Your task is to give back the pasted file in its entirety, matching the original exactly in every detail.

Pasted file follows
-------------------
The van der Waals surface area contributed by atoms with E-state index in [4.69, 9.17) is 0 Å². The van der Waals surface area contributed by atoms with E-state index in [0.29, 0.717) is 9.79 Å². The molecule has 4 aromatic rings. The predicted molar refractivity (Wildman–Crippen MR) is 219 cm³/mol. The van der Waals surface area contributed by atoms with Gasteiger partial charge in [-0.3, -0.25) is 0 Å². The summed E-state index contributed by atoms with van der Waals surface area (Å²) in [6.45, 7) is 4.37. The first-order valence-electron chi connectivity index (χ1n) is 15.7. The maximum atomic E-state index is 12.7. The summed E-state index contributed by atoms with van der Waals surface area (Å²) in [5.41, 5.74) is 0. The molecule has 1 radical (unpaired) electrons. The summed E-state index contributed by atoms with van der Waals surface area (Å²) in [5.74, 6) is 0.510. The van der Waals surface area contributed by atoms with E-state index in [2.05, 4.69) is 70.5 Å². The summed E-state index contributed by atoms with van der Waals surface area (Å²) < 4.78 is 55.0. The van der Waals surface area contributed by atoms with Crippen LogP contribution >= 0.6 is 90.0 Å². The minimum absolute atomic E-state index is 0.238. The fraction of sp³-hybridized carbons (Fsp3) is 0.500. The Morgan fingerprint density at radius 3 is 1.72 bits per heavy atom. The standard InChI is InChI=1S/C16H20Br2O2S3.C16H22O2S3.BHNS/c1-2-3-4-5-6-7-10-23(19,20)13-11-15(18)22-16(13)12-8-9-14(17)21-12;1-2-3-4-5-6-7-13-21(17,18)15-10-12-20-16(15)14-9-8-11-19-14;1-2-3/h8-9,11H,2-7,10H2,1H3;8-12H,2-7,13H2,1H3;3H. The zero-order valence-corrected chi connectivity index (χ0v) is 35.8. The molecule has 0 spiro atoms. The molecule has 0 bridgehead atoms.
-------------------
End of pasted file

The van der Waals surface area contributed by atoms with E-state index in [4.69, 9.17) is 0 Å². The van der Waals surface area contributed by atoms with E-state index in [0.29, 0.717) is 9.79 Å². The molecule has 4 aromatic rings. The predicted molar refractivity (Wildman–Crippen MR) is 219 cm³/mol. The van der Waals surface area contributed by atoms with Gasteiger partial charge in [-0.3, -0.25) is 0 Å². The summed E-state index contributed by atoms with van der Waals surface area (Å²) in [6.45, 7) is 4.37. The first-order valence-electron chi connectivity index (χ1n) is 15.7. The maximum atomic E-state index is 12.7. The summed E-state index contributed by atoms with van der Waals surface area (Å²) in [5.41, 5.74) is 0. The molecule has 1 radical (unpaired) electrons. The summed E-state index contributed by atoms with van der Waals surface area (Å²) in [5.74, 6) is 0.510. The van der Waals surface area contributed by atoms with E-state index in [2.05, 4.69) is 70.5 Å². The summed E-state index contributed by atoms with van der Waals surface area (Å²) < 4.78 is 55.0. The van der Waals surface area contributed by atoms with Crippen LogP contribution >= 0.6 is 90.0 Å². The minimum absolute atomic E-state index is 0.238. The fraction of sp³-hybridized carbons (Fsp3) is 0.500. The Morgan fingerprint density at radius 3 is 1.72 bits per heavy atom. The standard InChI is InChI=1S/C16H20Br2O2S3.C16H22O2S3.BHNS/c1-2-3-4-5-6-7-10-23(19,20)13-11-15(18)22-16(13)12-8-9-14(17)21-12;1-2-3-4-5-6-7-13-21(17,18)15-10-12-20-16(15)14-9-8-11-19-14;1-2-3/h8-9,11H,2-7,10H2,1H3;8-12H,2-7,13H2,1H3;3H. The zero-order valence-corrected chi connectivity index (χ0v) is 35.8. The molecule has 0 spiro atoms. The molecule has 0 bridgehead atoms.